Patient Blogs | Breast Cancer
How Breast Cancer Affected My Work
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I don’t think many people understand the level of fear, stress, and frustration that comes with a cancer diagnosis while you’re still working and not even close to retirement. My immediate thoughts once I got over the shock of receiving my stage IIA invasive lobular breast cancer diagnosis in 2015: How will I afford the treatments and surgery? How would I find the physical strength to continue working through treatments? I felt the weight of the world on my shoulders.

During active treatment, I didn’t have the best health insurance through my job. At the time, I was working in radio sales for a major media company. Due to a technicality when renewing my health insurance and the timing of my breast cancer diagnosis, I wasn’t eligible for paid short-term or long-term disability. Instead of being able to focus on surviving the harsh cancer treatments, which included chemo before surgery and radiation post-surgery, I had no choice but to work and let go of my pride. I started a GoFundMe to help meet my deductible and out-of-pocket expenses and continued paying the medical and regular bills.

Although upper management was supportive, a few of my fellow co-workers were not. I had just completed four rounds of the toughest chemo treatment, known worldwide as the “red devil.” I missed a week of work because I was weak and could barely function. I was leaving early one day when one co-worker said, “It must be nice to leave early. I’ve been managing your desk and mine all while trying to plan my wedding. It’s been really hard to do with you leaving early and missing days.” I felt like I’d been slapped in the face.

I reminded her that I have cancer, not the flu. I literally had poison coursing through my body and trying not to die so I could get back to full working capacity. I felt enormous pressure to work even when I had no strength and fighting severe chemo brain. I also felt deeply hurt. I was not on vacation. I was fighting for my life.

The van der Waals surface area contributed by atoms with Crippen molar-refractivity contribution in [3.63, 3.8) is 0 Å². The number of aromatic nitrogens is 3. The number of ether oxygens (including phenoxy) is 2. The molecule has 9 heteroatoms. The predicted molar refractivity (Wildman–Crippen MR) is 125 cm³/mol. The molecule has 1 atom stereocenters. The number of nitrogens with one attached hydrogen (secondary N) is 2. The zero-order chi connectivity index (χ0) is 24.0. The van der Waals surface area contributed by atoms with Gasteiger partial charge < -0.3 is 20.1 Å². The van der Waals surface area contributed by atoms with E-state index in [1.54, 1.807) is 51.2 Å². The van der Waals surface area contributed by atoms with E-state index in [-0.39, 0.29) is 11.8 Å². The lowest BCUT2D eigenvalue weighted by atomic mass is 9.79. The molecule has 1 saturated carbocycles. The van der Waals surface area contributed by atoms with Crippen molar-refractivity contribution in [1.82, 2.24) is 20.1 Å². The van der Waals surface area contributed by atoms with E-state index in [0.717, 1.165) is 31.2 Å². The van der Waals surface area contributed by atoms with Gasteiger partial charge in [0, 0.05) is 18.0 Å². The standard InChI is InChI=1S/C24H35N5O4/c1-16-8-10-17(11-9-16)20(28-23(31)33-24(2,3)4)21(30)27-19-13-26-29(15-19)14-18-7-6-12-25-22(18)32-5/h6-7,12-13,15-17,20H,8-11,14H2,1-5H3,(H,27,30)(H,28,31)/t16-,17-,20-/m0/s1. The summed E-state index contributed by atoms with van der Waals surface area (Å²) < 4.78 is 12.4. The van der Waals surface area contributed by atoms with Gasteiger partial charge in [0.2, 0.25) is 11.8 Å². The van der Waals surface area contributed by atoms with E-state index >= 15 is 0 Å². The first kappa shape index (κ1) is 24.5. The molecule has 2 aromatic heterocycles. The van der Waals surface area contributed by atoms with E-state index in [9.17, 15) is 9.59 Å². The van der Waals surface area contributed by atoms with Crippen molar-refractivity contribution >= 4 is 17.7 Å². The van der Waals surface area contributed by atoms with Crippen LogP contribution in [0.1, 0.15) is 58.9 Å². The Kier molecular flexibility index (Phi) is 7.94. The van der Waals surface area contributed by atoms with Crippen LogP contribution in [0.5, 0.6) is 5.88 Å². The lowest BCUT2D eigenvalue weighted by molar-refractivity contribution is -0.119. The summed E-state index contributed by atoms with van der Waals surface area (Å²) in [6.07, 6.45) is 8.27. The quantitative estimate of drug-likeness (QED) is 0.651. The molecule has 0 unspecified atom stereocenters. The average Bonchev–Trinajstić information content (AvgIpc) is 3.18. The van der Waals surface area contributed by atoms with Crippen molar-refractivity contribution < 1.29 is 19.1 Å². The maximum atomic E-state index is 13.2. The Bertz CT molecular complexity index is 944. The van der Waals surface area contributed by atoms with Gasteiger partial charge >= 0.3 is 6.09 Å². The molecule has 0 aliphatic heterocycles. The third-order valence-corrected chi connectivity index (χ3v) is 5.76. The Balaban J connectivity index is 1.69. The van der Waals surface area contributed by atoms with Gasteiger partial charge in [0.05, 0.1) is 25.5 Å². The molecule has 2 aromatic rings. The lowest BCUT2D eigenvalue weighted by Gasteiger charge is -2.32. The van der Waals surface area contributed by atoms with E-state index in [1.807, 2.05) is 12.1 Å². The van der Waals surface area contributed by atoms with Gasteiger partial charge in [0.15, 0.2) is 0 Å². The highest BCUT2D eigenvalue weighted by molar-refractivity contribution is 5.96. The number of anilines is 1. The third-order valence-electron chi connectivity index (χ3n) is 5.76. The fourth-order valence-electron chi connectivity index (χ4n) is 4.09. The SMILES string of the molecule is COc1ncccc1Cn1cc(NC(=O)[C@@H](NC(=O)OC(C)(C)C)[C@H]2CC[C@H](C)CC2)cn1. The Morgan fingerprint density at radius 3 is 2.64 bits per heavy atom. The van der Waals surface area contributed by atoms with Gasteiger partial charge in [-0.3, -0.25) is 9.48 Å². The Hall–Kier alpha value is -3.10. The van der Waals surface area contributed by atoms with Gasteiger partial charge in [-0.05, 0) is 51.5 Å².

Once I had made it to the survivorship stage, I tried to keep up with the pace of working full-time. I was and still am single. I didn’t have the luxury of a spouse or partner to help me. I would often arrive home almost collapsing from sheer exhaustion of dealing with the fast pace of the radio industry.

I had to get another major surgery after that first-year post-cancer because my body was unable to tolerate any of the pre-menopausal medications needed to help prevent a recurrence. Two months after a radical hysterectomy and oophorectomy in February 2017, I had gotten what I thought was my dream job at a major advertising agency in downtown Atlanta. I was thrilled and finally made the salary I needed with major responsibilities. I had felt ready and thought it would be a huge step forward in my career.

I had underestimated the effect of having another major surgery on top of healing from breast cancer. The chemo brain I thought I had overcome came back in full force. My work began to decline. I had notified my new bosses that I was a cancer survivor and recovering from another major surgery right at the start of my job. Instead of supporting me and developing ways to help manage my workload as I tried to heal, these two women told me, “You need to keep your health and work separate.” It was another slap in the face.

Too many employers don’t understand the toll any type of cancer can have on a person’s physical and mental health. I also realized how dependent I have now become on health insurance tied to an employer. Though I resigned from that position with the ad agency, it was a blow to me professionally because there was no way to keep my health and career separate anymore. Cancer not only kills the good and bad in the body, but it can also kill careers. It was due to that awful experience that I had decided to not tell any future employer that I was a cancer survivor until after I had been there 90 days.